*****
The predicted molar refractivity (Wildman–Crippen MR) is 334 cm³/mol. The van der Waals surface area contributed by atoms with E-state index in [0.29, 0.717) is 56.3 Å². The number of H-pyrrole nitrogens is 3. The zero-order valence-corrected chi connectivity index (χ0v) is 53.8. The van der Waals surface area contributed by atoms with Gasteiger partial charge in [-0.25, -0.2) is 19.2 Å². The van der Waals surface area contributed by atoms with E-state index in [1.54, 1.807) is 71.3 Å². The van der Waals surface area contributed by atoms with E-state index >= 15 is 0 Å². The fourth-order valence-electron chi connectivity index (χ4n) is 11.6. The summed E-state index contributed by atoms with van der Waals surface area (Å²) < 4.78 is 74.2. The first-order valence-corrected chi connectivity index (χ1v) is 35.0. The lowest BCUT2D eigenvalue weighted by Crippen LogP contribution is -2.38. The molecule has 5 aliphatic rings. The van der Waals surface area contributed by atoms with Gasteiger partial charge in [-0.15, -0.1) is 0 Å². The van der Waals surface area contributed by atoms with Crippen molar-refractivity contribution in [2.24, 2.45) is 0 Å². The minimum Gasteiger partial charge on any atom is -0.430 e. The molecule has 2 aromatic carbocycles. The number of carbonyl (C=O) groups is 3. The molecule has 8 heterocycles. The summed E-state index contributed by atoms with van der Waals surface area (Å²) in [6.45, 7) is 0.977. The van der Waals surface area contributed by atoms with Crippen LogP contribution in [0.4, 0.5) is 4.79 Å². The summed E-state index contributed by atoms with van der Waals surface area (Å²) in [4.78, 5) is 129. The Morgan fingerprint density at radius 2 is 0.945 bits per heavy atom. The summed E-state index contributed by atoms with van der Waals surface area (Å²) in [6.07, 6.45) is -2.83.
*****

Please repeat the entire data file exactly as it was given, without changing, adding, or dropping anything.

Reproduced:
The predicted molar refractivity (Wildman–Crippen MR) is 334 cm³/mol. The van der Waals surface area contributed by atoms with E-state index in [0.29, 0.717) is 56.3 Å². The number of H-pyrrole nitrogens is 3. The zero-order valence-corrected chi connectivity index (χ0v) is 53.8. The van der Waals surface area contributed by atoms with Gasteiger partial charge in [-0.25, -0.2) is 19.2 Å². The van der Waals surface area contributed by atoms with E-state index in [1.54, 1.807) is 71.3 Å². The van der Waals surface area contributed by atoms with E-state index >= 15 is 0 Å². The fourth-order valence-electron chi connectivity index (χ4n) is 11.6. The summed E-state index contributed by atoms with van der Waals surface area (Å²) < 4.78 is 74.2. The first-order valence-corrected chi connectivity index (χ1v) is 35.0. The lowest BCUT2D eigenvalue weighted by Crippen LogP contribution is -2.38. The molecule has 5 aliphatic rings. The van der Waals surface area contributed by atoms with Gasteiger partial charge in [-0.15, -0.1) is 0 Å². The van der Waals surface area contributed by atoms with Crippen molar-refractivity contribution in [2.24, 2.45) is 0 Å². The minimum Gasteiger partial charge on any atom is -0.430 e. The molecule has 2 aromatic carbocycles. The number of carbonyl (C=O) groups is 3. The molecule has 8 heterocycles. The summed E-state index contributed by atoms with van der Waals surface area (Å²) in [6.45, 7) is 0.977. The van der Waals surface area contributed by atoms with Crippen LogP contribution in [0.4, 0.5) is 4.79 Å². The summed E-state index contributed by atoms with van der Waals surface area (Å²) in [4.78, 5) is 129. The Morgan fingerprint density at radius 2 is 0.945 bits per heavy atom. The summed E-state index contributed by atoms with van der Waals surface area (Å²) in [6.07, 6.45) is -2.83.